Butterfly anatomy may help scientists probe cells
One of my favorite treats is a butterscotch malt. However, trying to drink one through a straw can be difficult because of the viscosity of the concoction.
It is interesting to note that the smaller the diameter of the straw, the more suction it takes to draw fluid into it. So when ordering butterscotch malts, it is best to ask for the largest-diameter straw.
Of course, most places only have one diameter of straw, so perhaps you should carry a supply of large-diameter straws of your own.
So consider the difficulty a butterfly, moth or bee might have in obtaining its own version of butterscotch malt: flower nectar or fruit juice. They have to obtain their liquid food through a mouthpart called a proboscis that has a very tiny diameter. (This is similar to, but structurally different from, Jimmy Durante’s.)
A butterfly’s proboscis looks outwardly like a straw — long, slender and used for sipping. The proboscis varies somewhat in diameter among different insect species, but it is generally close to about 50 micrometers (or one-twentieth of a millimeter). I don’t think you can buy straws with that small of a diameter. In the Monarch butterfly, the proboscis is about 13 millimeters long.
Inside the butterfly’s head, this straw-like proboscis is attached to a muscular suction pump.
When these muscles contract they expand the size of a compartment, much like pulling on the piston in a syringe.
Or like your cheek muscles do when sucking on a straw. This expansion reduces the inside pressure relative to the atmospheric pressure, forcing liquid into the proboscis.
At these tiny diameters the viscosity of these fluids would require enormous amounts of pressure to be sucked up. Estimates based on engineering hydraulic formulas suggest that the pressure could be greater than one atmosphere. That is greater than any vacuum pump at these sizes could apply.
This pressure also might be more than the walls of the proboscis could withstand and the tube would collapse. Another problem is that when fluids are placed under less pressure than atmospheric pressure, they disassociate into a gas.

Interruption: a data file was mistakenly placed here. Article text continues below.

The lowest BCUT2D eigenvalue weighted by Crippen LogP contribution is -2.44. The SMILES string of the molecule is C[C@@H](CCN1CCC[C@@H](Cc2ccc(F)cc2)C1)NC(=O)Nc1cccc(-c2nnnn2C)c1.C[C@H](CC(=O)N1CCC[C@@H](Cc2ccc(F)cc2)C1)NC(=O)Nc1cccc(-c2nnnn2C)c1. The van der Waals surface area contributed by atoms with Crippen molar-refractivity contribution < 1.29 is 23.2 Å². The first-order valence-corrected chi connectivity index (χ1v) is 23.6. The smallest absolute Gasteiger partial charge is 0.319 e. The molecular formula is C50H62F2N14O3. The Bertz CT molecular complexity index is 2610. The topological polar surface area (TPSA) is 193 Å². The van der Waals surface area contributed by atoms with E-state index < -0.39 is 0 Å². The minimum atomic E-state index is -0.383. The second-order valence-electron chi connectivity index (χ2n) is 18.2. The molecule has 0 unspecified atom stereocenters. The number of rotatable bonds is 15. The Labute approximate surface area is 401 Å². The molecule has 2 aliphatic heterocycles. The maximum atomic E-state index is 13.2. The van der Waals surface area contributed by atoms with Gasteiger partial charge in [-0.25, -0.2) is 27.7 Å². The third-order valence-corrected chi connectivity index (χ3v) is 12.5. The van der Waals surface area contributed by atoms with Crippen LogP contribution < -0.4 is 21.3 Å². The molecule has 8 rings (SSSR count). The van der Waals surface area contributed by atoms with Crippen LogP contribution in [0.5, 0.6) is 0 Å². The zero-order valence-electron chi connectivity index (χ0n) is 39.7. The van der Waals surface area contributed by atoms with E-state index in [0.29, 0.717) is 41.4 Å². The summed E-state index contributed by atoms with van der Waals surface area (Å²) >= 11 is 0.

At these suction pressures, the nectar would boil into a gas, thereby reducing the pressure and the nutrient value of the food.
Konstantin Kornev of Clemson University recently published a paper that shows Monarch butterflies (Danaus plexippus) may use capillary action to fill the proboscis and use a pumping mechanism only to empty the proboscis into the intestinal tract. Electron micrographs of the proboscis of the butterfly show that it resembles a rolled-up paper towel.
There are tiny grooves that can be modified in diameter by a zipper-like mechanism attached to muscles along both the top and bottom surfaces.
By slightly modifying the diameter of the central groove, the liquid is pulled up the tube by capillary action, somewhat the way fluid is pulled into a paper towel.
The fluid adheres along the edges of the food channel, and more liquid clings to that liquid in the same way that water clings to water at the edge of a glass container and forms the meniscus.
This process is not nearly as affected by viscosity as pumping. In fact, if there is a high capillary attraction within the fluid, which often occurs with increased viscosity, thicker nectar actually would aid feeding.
Kornev hopes to borrow the tricks of this piece of insect anatomy to make small probes that can sample the fluid inside a cell.
He has been awarded a National Science Foundation grant to develop such artificial probes made of nanofibers.
This would enable someone to examine cell cytoplasm taken from a living cell. Present methods require the destruction of the cell membrane to obtain cell fluids.
I’m wondering if a more practical application might not be to see if nanofibers couldn’t reduce the effort required to drink a butterscotch malt?
Gary McCallister is professor of biology at Mesa State College and CEO of Flaming Moth Productions.